·         If Nehemiah wanted to there was not a better time to take all the land and subjugate the people to slavery. As the ruler he could order everyone to build until they had nothing, at which point he could have bought it, but he did not. Neither did he take interest from his brothers.

[17] Moreover there were at my table an hundred and fifty of the Jews and rulers, beside those that came unto us from among the heathen that are about us.
·         This is a record of Nehemiahs treasury. In those days you would count money for the goods it would buy, and in a time of drought or starvation that meant food.
·         If foreign dignitaries or other people necessary for the government to function came to him he provided for them too

[18] Now that which was prepared for me daily was one ox and six choice sheep; also fowls were prepared for me, and once in ten days store of all sorts of wine: yet for all this required not I the bread of the governor, because the bondage was heavy upon this people.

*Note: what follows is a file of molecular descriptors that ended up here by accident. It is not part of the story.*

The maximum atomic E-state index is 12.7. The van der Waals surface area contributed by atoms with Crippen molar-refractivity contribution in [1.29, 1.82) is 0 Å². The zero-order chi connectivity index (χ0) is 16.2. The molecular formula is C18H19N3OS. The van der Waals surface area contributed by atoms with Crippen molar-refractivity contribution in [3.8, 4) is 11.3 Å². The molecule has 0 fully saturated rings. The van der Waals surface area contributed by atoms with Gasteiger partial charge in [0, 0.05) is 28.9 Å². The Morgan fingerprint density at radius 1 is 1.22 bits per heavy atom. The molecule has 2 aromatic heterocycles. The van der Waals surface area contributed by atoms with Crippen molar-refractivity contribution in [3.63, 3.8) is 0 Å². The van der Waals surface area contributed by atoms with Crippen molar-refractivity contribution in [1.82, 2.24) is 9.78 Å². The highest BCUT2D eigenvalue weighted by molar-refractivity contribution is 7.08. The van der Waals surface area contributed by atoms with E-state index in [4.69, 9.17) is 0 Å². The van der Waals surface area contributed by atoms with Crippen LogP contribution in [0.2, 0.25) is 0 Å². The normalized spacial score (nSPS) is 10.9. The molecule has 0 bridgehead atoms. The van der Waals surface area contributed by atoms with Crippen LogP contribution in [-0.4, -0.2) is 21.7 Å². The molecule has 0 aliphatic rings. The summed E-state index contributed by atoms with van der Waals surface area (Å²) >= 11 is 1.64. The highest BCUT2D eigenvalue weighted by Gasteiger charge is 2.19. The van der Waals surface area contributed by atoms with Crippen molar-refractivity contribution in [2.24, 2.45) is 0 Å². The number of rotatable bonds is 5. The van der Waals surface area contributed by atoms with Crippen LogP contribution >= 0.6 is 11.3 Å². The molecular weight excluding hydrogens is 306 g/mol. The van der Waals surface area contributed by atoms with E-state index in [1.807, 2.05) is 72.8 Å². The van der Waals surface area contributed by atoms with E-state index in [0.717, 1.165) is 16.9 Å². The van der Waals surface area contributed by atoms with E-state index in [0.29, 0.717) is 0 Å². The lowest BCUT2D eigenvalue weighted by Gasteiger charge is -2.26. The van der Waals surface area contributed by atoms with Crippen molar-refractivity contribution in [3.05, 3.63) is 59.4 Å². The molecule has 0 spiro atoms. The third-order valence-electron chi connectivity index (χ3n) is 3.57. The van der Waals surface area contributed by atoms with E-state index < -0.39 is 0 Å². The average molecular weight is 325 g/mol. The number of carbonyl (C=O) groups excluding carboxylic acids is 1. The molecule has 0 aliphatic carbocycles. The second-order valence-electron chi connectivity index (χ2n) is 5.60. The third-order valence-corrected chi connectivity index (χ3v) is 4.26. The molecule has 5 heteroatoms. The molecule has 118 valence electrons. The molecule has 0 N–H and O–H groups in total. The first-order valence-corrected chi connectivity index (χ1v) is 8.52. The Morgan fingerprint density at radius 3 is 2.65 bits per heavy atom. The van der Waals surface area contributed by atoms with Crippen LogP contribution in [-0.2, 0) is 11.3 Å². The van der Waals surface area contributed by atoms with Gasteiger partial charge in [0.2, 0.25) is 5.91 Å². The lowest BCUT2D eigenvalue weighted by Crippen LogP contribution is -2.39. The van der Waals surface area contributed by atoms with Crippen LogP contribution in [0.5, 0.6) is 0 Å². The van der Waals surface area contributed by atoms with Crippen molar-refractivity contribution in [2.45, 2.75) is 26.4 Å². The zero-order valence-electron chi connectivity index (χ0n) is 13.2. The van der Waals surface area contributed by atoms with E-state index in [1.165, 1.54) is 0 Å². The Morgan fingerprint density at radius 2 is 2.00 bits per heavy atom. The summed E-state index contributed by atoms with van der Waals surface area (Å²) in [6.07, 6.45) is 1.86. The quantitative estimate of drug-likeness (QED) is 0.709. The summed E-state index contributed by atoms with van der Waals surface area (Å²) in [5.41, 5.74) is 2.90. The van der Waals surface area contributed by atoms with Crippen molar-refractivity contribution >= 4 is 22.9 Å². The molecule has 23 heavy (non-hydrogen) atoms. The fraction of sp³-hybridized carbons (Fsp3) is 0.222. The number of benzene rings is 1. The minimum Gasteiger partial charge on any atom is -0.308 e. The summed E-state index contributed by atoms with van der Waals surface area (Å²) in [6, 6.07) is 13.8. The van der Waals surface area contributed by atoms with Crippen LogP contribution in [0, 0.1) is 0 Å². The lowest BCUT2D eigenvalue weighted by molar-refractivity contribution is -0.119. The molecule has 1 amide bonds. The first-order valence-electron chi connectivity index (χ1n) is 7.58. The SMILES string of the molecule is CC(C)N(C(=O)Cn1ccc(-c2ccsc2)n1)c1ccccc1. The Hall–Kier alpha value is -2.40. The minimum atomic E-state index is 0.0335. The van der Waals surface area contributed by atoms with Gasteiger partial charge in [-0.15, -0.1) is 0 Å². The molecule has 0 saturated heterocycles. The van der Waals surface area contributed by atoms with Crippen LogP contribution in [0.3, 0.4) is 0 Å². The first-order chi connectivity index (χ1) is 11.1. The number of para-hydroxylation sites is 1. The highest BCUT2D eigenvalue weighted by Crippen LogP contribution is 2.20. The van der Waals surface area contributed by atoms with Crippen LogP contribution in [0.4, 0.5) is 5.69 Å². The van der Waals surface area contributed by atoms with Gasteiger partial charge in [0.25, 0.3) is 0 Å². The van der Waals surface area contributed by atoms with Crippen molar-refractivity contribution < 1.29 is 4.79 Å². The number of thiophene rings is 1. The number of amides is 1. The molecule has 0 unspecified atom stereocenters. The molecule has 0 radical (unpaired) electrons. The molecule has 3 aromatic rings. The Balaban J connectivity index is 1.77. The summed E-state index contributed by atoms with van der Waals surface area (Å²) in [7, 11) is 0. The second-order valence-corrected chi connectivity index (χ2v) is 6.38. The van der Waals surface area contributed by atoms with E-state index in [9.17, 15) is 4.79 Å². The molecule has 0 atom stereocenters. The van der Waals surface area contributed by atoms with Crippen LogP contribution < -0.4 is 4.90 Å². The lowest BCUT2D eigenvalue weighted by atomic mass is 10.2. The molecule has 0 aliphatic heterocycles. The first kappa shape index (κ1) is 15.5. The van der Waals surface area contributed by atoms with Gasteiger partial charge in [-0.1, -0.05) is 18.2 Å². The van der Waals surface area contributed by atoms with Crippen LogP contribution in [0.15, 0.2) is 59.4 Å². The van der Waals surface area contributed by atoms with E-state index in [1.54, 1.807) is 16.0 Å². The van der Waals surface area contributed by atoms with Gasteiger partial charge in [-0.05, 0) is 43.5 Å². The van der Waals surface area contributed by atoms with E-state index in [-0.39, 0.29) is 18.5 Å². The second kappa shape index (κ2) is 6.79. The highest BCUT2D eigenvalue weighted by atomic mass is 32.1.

·         The meaning is a lot of wine. An ox and six sheep plus bird per day is a considerable amount of food. Nehemiah was using it to be generous to God’s people and to make friends with the people who came to him.

[19] Think upon me, my God, for good, according to all that I have done for this people.
·         Nehemiah asks God to remember his commitment to His people. Jesus said that if you give even a cup of water to these little ones you will by no means lose your reward.
·         I wonder what Ezra thought as he copied this out of the journal.
·         This prayer occurs three more times